Victoria University’s Jack Vowles asks if it matters if the polls are askew
As those of us who pay attention to politics may remember, virtually all the polls got the 2015 British general election badly wrong: instead of it being a close race, it turned out that the Conservatives were heading for a clear majority. That the Conservatives squandered their advantage two years later is another story. A detailed inquiry followed the polling discrepancy in 2015, with most pollsters making significant changes to their methods. The result for the 2017 election was that at least some of the polls did much better.
Perceptions of difference between a close race and a more skewed one affect party strategies, and voter choices. It does matter if the polls are wrong.
Is this just volatility between polls and pollsters, or something that is really happening among those eligible to vote?
Comparing the last pre-election estimates to election results, the record of polls in New Zealand has been quite a good one. There has been some evidence of ‘house effects’, with Colmar Brunton polls sometimes giving National a somewhat higher level of support than other polls, but the differences have usually been small ones. Roy Morgan polls tend to show higher Greens support, suggesting that they probably do not sufficiently discount low turnout among the young.
The big discrepancy between Colmar Brunton and Reid Research’s recent polls is larger than any I can recall. Is this evidence of poll failure in New Zealand? Commentators have tended to blame ‘volatility’. But is this just volatility between polls and pollsters, or something that is really happening among those eligible to vote?
There are several reasons why polls conducted by different firms may differ. Sampling strategy is the most obvious. Colmar Brunton remains wedded to landline telephone polling. According to some estimates, landlines are now connected to somewhere between two out of three, or three out of four homes in New Zealand. Reid Research shifted to a three-quarter landline, one-quarter online sample in March this year. Online samples for political polls are common elsewhere, but the uptake is more recent in New Zealand. The relatively small size of the New Zealand population makes online sampling more of a challenge than elsewhere. But it may be possible to make it work here if pollsters work hard enough at it.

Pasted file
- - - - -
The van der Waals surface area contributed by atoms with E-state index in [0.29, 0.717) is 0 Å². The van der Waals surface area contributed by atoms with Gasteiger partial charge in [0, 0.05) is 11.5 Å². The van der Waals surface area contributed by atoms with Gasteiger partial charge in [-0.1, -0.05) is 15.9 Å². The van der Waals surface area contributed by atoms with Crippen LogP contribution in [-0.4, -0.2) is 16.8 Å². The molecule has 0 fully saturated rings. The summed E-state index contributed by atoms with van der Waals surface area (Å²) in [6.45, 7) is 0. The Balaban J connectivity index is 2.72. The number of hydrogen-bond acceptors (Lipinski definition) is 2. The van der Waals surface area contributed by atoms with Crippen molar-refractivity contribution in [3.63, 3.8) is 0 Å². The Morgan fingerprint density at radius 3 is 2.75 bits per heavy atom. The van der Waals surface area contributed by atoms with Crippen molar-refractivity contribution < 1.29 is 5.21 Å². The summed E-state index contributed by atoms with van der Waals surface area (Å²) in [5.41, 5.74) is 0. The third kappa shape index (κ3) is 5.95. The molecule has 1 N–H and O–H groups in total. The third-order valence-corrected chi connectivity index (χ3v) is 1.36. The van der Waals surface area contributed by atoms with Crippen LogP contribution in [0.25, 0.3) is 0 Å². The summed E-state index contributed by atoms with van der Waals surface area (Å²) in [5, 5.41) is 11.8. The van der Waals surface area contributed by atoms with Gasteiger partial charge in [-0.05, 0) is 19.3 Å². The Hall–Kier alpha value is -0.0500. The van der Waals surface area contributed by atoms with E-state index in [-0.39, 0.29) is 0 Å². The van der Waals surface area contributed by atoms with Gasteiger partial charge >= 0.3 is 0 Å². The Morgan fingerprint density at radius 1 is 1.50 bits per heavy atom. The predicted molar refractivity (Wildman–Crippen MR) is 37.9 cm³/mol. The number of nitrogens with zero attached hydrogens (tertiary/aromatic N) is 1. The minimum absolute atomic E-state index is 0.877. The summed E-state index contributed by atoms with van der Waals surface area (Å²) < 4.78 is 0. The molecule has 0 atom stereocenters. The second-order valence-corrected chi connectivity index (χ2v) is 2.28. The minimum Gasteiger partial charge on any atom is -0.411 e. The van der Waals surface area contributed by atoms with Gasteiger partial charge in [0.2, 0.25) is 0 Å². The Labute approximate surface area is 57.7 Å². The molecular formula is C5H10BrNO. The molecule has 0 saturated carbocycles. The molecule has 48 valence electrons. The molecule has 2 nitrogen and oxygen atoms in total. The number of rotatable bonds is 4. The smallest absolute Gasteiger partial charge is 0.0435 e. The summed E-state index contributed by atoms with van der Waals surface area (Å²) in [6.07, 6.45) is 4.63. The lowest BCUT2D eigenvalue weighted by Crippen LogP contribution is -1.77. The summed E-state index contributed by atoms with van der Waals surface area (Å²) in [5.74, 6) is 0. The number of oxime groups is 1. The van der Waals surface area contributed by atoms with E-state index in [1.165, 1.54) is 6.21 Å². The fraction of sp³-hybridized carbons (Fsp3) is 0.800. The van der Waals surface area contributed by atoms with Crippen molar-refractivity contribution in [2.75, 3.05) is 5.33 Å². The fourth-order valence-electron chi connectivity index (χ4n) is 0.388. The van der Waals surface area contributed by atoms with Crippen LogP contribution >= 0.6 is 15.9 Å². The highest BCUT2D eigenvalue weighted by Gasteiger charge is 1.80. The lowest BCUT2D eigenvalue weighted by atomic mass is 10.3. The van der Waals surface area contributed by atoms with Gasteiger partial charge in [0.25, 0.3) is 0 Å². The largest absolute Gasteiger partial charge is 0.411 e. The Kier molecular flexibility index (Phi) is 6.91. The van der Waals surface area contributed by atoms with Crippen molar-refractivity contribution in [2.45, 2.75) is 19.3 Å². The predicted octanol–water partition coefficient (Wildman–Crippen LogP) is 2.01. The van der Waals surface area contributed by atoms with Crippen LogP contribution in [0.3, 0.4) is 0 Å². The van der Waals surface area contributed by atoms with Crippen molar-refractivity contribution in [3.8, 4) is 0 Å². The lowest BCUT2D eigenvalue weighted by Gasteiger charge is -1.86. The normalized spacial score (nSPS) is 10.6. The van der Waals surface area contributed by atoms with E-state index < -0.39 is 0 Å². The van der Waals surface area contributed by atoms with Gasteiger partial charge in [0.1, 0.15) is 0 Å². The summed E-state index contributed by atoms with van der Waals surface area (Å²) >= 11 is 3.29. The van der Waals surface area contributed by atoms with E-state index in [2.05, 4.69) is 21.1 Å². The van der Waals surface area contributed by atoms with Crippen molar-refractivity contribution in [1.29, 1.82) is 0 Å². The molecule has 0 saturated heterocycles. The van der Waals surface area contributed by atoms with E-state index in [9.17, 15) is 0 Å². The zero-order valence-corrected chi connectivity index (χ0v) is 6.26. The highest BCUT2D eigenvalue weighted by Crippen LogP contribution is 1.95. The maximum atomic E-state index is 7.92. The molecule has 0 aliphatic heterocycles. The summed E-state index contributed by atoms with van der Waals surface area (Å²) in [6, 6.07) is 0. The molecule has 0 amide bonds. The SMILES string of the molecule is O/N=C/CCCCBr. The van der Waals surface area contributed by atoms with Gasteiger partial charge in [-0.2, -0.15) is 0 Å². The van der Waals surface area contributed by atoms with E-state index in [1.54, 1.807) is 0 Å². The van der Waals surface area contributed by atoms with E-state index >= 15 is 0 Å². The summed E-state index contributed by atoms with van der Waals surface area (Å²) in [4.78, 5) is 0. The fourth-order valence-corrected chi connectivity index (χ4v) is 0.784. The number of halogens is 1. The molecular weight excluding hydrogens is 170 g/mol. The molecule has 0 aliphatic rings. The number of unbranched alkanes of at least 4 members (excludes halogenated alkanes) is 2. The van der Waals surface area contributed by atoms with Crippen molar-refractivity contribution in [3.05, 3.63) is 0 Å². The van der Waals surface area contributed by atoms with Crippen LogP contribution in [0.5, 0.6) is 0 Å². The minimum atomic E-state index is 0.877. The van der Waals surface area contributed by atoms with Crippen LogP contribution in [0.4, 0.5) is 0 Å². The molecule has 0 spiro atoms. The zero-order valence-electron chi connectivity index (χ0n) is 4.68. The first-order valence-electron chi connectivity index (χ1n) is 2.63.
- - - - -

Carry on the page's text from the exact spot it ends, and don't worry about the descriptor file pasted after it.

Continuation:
Looking at poll results from the beginning of 2017, Reid Research polls line up quite well with the two other consistent pollsters, Colmar Brunton and Roy Morgan. Only Reid’s most recent poll, that from September 6-11, has diverged significantly, with a seven or eight point difference for National when compared to two Colmar Brunton polls conducted from September 2-6 and September 9-13. This is outside confidence intervals (margins of error) for both polls, although probably only just.
The consistency of the two Colmar Brunton polls gives some grounds for greater confidence in their results.
The polling periods are an obvious potential source of difference. There was only a one-day overlap between the first of the two Colmar Brunton polls and that of Reid Research. The overlap is bigger for the second Colmar Brunton poll: three days, or half the polling period.
It is conceivably possible that Reid Research did capture a temporary upsurge in National party support during the period between the two Colmar Brunton polls; however, this amounts to only two days, September 7 and 8. Readers might consider what, if anything, might have made a difference over that period: it would have had to have been quite a significant shock.
What to make of this? The consistency of the two Colmar Brunton polls gives some grounds for greater confidence in their results. However, hints from party pollsters suggest that their numbers fall somewhere between the two public pollsters. The next Reid poll will be worth looking out for.